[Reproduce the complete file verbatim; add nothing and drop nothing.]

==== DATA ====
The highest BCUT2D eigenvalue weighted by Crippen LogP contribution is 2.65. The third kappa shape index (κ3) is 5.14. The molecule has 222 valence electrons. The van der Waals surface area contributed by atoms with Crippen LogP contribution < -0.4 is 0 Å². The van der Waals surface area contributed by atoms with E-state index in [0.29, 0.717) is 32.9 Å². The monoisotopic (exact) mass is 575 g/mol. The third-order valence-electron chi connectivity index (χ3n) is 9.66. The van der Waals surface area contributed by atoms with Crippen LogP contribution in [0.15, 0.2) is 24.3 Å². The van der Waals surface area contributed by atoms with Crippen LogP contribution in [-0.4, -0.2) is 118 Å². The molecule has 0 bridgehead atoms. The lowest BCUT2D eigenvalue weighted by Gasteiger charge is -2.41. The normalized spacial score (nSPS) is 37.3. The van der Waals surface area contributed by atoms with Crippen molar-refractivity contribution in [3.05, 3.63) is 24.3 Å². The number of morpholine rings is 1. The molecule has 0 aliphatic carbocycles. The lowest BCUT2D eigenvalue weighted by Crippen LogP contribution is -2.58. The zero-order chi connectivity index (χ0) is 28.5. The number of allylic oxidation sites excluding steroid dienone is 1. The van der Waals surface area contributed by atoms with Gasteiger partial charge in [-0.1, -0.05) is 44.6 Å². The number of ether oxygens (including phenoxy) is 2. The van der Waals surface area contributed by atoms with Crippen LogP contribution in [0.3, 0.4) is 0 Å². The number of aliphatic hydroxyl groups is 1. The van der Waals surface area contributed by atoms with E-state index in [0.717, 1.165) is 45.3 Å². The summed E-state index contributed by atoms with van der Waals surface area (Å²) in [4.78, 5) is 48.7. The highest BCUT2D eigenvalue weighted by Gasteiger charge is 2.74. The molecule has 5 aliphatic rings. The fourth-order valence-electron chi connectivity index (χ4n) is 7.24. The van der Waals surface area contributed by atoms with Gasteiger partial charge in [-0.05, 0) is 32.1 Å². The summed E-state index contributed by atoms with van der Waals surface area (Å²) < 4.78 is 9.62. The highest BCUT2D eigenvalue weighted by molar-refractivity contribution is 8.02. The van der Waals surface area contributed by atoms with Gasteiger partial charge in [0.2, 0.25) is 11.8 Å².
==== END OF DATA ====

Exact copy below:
The highest BCUT2D eigenvalue weighted by Crippen LogP contribution is 2.65. The third kappa shape index (κ3) is 5.14. The molecule has 222 valence electrons. The van der Waals surface area contributed by atoms with Crippen LogP contribution < -0.4 is 0 Å². The van der Waals surface area contributed by atoms with E-state index in [0.29, 0.717) is 32.9 Å². The monoisotopic (exact) mass is 575 g/mol. The third-order valence-electron chi connectivity index (χ3n) is 9.66. The van der Waals surface area contributed by atoms with Crippen LogP contribution in [0.15, 0.2) is 24.3 Å². The van der Waals surface area contributed by atoms with Crippen LogP contribution in [-0.4, -0.2) is 118 Å². The molecule has 0 bridgehead atoms. The lowest BCUT2D eigenvalue weighted by Gasteiger charge is -2.41. The normalized spacial score (nSPS) is 37.3. The van der Waals surface area contributed by atoms with Crippen molar-refractivity contribution in [3.05, 3.63) is 24.3 Å². The number of morpholine rings is 1. The molecule has 0 aliphatic carbocycles. The lowest BCUT2D eigenvalue weighted by Crippen LogP contribution is -2.58. The zero-order chi connectivity index (χ0) is 28.5. The number of allylic oxidation sites excluding steroid dienone is 1. The van der Waals surface area contributed by atoms with Gasteiger partial charge in [-0.1, -0.05) is 44.6 Å². The number of ether oxygens (including phenoxy) is 2. The van der Waals surface area contributed by atoms with Crippen LogP contribution in [0.3, 0.4) is 0 Å². The number of aliphatic hydroxyl groups is 1. The van der Waals surface area contributed by atoms with E-state index in [0.717, 1.165) is 45.3 Å². The summed E-state index contributed by atoms with van der Waals surface area (Å²) in [4.78, 5) is 48.7. The highest BCUT2D eigenvalue weighted by Gasteiger charge is 2.74. The molecule has 5 aliphatic rings. The fourth-order valence-electron chi connectivity index (χ4n) is 7.24. The van der Waals surface area contributed by atoms with Gasteiger partial charge in [-0.05, 0) is 32.1 Å². The summed E-state index contributed by atoms with van der Waals surface area (Å²) < 4.78 is 9.62. The highest BCUT2D eigenvalue weighted by molar-refractivity contribution is 8.02. The van der Waals surface area contributed by atoms with Gasteiger partial charge in [0.2, 0.25) is 11.8 Å².